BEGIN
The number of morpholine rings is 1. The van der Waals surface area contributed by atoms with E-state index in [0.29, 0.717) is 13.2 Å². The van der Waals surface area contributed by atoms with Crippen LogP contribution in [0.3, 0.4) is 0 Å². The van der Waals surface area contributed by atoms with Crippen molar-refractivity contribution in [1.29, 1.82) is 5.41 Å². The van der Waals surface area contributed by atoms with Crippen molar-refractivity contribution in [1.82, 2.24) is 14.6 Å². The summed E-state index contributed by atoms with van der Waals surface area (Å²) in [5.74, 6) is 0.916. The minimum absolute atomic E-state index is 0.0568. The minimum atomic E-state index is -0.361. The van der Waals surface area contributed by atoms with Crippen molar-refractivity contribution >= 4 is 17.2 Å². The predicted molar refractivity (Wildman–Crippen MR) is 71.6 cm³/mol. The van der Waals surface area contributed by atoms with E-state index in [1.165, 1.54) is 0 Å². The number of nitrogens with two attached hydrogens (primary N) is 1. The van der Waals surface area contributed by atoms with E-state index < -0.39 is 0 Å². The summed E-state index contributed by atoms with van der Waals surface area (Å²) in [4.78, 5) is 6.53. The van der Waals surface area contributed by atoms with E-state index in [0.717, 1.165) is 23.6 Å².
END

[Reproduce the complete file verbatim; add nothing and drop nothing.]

The number of morpholine rings is 1. The van der Waals surface area contributed by atoms with E-state index in [0.29, 0.717) is 13.2 Å². The van der Waals surface area contributed by atoms with Crippen LogP contribution in [0.3, 0.4) is 0 Å². The van der Waals surface area contributed by atoms with Crippen molar-refractivity contribution in [1.29, 1.82) is 5.41 Å². The van der Waals surface area contributed by atoms with Crippen molar-refractivity contribution in [1.82, 2.24) is 14.6 Å². The summed E-state index contributed by atoms with van der Waals surface area (Å²) in [5.74, 6) is 0.916. The minimum absolute atomic E-state index is 0.0568. The minimum atomic E-state index is -0.361. The van der Waals surface area contributed by atoms with Crippen molar-refractivity contribution >= 4 is 17.2 Å². The predicted molar refractivity (Wildman–Crippen MR) is 71.6 cm³/mol. The van der Waals surface area contributed by atoms with E-state index in [1.165, 1.54) is 0 Å². The number of nitrogens with two attached hydrogens (primary N) is 1. The van der Waals surface area contributed by atoms with E-state index < -0.39 is 0 Å². The summed E-state index contributed by atoms with van der Waals surface area (Å²) in [4.78, 5) is 6.53. The van der Waals surface area contributed by atoms with E-state index in [0.717, 1.165) is 23.6 Å².